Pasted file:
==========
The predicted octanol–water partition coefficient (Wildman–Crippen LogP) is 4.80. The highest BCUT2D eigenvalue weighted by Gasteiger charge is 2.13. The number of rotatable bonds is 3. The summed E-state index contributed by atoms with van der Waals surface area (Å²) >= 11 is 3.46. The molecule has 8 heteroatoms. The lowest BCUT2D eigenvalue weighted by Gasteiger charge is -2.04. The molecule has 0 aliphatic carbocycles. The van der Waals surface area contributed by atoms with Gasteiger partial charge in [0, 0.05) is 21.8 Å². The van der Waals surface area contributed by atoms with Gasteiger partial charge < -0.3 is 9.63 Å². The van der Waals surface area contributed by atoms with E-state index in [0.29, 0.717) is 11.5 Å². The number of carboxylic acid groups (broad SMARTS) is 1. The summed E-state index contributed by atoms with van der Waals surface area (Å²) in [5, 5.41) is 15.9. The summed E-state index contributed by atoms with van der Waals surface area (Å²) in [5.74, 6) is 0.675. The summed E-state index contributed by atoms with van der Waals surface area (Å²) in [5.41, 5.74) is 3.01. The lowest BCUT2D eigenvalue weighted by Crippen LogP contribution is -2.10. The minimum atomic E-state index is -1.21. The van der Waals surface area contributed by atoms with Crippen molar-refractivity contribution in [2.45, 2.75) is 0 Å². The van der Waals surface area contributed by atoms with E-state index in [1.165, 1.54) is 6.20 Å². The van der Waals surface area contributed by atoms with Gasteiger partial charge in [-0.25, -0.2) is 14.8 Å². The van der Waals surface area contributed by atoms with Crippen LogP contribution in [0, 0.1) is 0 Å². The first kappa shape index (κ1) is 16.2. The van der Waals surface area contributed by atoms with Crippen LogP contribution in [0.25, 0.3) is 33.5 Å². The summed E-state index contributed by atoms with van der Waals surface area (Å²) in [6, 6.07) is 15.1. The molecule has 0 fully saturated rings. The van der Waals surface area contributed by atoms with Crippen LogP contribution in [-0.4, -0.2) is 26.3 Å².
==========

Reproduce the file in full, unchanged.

The predicted octanol–water partition coefficient (Wildman–Crippen LogP) is 4.80. The highest BCUT2D eigenvalue weighted by Gasteiger charge is 2.13. The number of rotatable bonds is 3. The summed E-state index contributed by atoms with van der Waals surface area (Å²) >= 11 is 3.46. The molecule has 8 heteroatoms. The lowest BCUT2D eigenvalue weighted by Gasteiger charge is -2.04. The molecule has 0 aliphatic carbocycles. The van der Waals surface area contributed by atoms with Gasteiger partial charge in [0, 0.05) is 21.8 Å². The van der Waals surface area contributed by atoms with Gasteiger partial charge < -0.3 is 9.63 Å². The van der Waals surface area contributed by atoms with E-state index in [0.29, 0.717) is 11.5 Å². The number of carboxylic acid groups (broad SMARTS) is 1. The summed E-state index contributed by atoms with van der Waals surface area (Å²) in [5, 5.41) is 15.9. The summed E-state index contributed by atoms with van der Waals surface area (Å²) in [5.74, 6) is 0.675. The summed E-state index contributed by atoms with van der Waals surface area (Å²) in [5.41, 5.74) is 3.01. The lowest BCUT2D eigenvalue weighted by Crippen LogP contribution is -2.10. The minimum atomic E-state index is -1.21. The van der Waals surface area contributed by atoms with Crippen molar-refractivity contribution in [2.45, 2.75) is 0 Å². The van der Waals surface area contributed by atoms with E-state index in [1.165, 1.54) is 6.20 Å². The van der Waals surface area contributed by atoms with Gasteiger partial charge in [-0.25, -0.2) is 14.8 Å². The van der Waals surface area contributed by atoms with Crippen LogP contribution in [0, 0.1) is 0 Å². The first kappa shape index (κ1) is 16.2. The van der Waals surface area contributed by atoms with Crippen LogP contribution in [0.25, 0.3) is 33.5 Å². The summed E-state index contributed by atoms with van der Waals surface area (Å²) in [6, 6.07) is 15.1. The molecule has 0 fully saturated rings. The van der Waals surface area contributed by atoms with Crippen LogP contribution in [-0.4, -0.2) is 26.3 Å².